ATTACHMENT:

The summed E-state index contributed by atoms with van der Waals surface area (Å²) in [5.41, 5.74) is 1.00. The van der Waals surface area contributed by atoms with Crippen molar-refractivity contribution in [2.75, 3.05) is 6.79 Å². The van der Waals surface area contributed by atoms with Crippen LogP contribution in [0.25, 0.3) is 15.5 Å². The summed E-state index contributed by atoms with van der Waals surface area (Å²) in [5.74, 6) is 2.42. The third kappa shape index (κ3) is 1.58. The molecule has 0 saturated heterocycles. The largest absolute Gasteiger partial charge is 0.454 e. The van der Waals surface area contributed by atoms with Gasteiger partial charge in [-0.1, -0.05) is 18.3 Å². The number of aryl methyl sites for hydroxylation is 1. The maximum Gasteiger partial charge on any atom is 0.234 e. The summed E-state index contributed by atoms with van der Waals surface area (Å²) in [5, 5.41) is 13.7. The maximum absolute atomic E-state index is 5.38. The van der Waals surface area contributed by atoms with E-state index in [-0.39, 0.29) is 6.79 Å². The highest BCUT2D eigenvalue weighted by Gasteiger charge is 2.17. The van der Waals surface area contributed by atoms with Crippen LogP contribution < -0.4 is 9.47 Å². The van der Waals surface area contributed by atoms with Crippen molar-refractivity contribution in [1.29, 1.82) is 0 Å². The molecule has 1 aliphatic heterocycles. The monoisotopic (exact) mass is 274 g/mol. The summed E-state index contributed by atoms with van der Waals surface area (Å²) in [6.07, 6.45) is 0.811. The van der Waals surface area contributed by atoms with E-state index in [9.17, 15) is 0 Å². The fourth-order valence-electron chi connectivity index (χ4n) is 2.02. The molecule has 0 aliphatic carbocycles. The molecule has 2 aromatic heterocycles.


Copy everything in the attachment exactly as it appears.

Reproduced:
The summed E-state index contributed by atoms with van der Waals surface area (Å²) in [5.41, 5.74) is 1.00. The van der Waals surface area contributed by atoms with Crippen molar-refractivity contribution in [2.75, 3.05) is 6.79 Å². The van der Waals surface area contributed by atoms with Crippen LogP contribution in [0.25, 0.3) is 15.5 Å². The summed E-state index contributed by atoms with van der Waals surface area (Å²) in [5.74, 6) is 2.42. The third kappa shape index (κ3) is 1.58. The molecule has 0 saturated heterocycles. The largest absolute Gasteiger partial charge is 0.454 e. The van der Waals surface area contributed by atoms with Gasteiger partial charge in [-0.1, -0.05) is 18.3 Å². The number of aryl methyl sites for hydroxylation is 1. The maximum Gasteiger partial charge on any atom is 0.234 e. The summed E-state index contributed by atoms with van der Waals surface area (Å²) in [5, 5.41) is 13.7. The maximum absolute atomic E-state index is 5.38. The van der Waals surface area contributed by atoms with E-state index in [-0.39, 0.29) is 6.79 Å². The highest BCUT2D eigenvalue weighted by Gasteiger charge is 2.17. The van der Waals surface area contributed by atoms with Crippen LogP contribution < -0.4 is 9.47 Å². The van der Waals surface area contributed by atoms with Crippen molar-refractivity contribution in [1.29, 1.82) is 0 Å². The molecule has 1 aliphatic heterocycles. The monoisotopic (exact) mass is 274 g/mol. The summed E-state index contributed by atoms with van der Waals surface area (Å²) in [6.07, 6.45) is 0.811. The van der Waals surface area contributed by atoms with E-state index in [9.17, 15) is 0 Å². The fourth-order valence-electron chi connectivity index (χ4n) is 2.02. The molecule has 0 aliphatic carbocycles. The molecule has 2 aromatic heterocycles.